For Tomek, the moment of choice reached its climax when he ejaculated (shades of Michel de Certeau’s “white ecstasy”), to which he left the apartment without his coat – a black coat. We have said earlier that Tomek lost his innocence in that event, so it would have been logical to have a white shirt left over. But I think this is where Kieślowski’s genius comes in: the black coat signified the loss of his black-and-white ideal of love and sex. So yes, he learns from Magda, but in the hard way. The suicide attempt was not guilt-driven, in my opinion. It was, above all, a baptism (notice the bowl that he uses to catch the blood).

So what does this have to do with the oft-repeated quote from the Corinthians? – I bring you to the final scene, where Magda passes by the post office and sees Tomek, through a glass:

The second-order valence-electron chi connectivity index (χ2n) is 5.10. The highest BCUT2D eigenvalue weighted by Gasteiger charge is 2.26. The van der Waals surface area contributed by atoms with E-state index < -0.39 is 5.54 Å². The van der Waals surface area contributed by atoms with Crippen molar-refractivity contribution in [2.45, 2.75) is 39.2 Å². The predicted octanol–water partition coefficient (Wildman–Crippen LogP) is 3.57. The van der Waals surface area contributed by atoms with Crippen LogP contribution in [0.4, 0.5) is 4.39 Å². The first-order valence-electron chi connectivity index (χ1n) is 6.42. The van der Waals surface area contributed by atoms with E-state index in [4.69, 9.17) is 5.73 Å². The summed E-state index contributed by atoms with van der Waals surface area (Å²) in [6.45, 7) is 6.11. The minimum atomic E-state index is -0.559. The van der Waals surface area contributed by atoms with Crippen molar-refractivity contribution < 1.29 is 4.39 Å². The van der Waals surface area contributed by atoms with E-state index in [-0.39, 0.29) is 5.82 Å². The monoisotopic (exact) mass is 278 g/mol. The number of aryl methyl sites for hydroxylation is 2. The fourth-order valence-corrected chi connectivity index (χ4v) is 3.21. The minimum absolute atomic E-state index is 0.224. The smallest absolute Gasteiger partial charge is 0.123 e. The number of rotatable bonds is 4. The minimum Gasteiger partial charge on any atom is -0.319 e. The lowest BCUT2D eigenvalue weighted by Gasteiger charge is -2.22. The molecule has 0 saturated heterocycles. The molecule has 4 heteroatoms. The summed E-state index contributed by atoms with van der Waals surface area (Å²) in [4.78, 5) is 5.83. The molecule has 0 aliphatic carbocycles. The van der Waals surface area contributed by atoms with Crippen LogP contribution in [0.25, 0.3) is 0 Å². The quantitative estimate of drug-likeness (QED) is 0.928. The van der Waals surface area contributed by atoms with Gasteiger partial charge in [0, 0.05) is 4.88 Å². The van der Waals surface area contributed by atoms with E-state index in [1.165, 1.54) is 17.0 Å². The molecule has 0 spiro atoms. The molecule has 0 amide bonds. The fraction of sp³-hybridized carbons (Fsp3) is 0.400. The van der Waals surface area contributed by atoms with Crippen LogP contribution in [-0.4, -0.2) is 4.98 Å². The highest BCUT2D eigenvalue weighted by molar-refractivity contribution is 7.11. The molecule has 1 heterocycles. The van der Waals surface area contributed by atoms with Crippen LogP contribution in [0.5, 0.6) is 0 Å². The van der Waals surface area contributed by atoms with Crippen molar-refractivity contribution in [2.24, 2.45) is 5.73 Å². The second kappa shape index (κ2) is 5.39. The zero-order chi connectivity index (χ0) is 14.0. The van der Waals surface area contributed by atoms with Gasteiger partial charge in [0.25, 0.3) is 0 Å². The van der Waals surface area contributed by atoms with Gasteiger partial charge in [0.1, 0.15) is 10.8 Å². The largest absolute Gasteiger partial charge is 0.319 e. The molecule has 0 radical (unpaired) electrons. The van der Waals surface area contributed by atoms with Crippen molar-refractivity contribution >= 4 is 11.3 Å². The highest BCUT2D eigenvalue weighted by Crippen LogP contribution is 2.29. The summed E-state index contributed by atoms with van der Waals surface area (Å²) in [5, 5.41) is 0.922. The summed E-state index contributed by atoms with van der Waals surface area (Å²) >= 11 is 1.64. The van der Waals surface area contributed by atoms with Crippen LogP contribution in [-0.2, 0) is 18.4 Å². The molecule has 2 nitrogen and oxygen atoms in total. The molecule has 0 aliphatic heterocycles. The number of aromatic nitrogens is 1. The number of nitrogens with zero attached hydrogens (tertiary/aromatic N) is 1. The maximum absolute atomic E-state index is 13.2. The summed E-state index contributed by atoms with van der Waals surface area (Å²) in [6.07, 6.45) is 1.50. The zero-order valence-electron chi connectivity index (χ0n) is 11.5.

After which she goes in and looks at Tomek face-to-face through the hole. I think this sums up the film: how one learns to love not by calculating and by pre-empting any kind of definition of love (as both of the characters did), but by an event that is not of their doing, the forgotten “third term” in any relationship: God. It is this “third term” that sunders any corruption and adulteration of love (both of Tomek and Magda) and restores communion through conversion and encounter. The final line is telling: “I am not peeping you anymore.” While others have interpreted this as Tomek falling out of love, I think it just reaffirms the love that, perhaps for the first time, they now share: one does not need telescopes and distance to love; it is already in front of you, and the choice is there. Both of their half-illuminated faces tell us that both of them have chosen to love not just despite of but because of their respective frailties.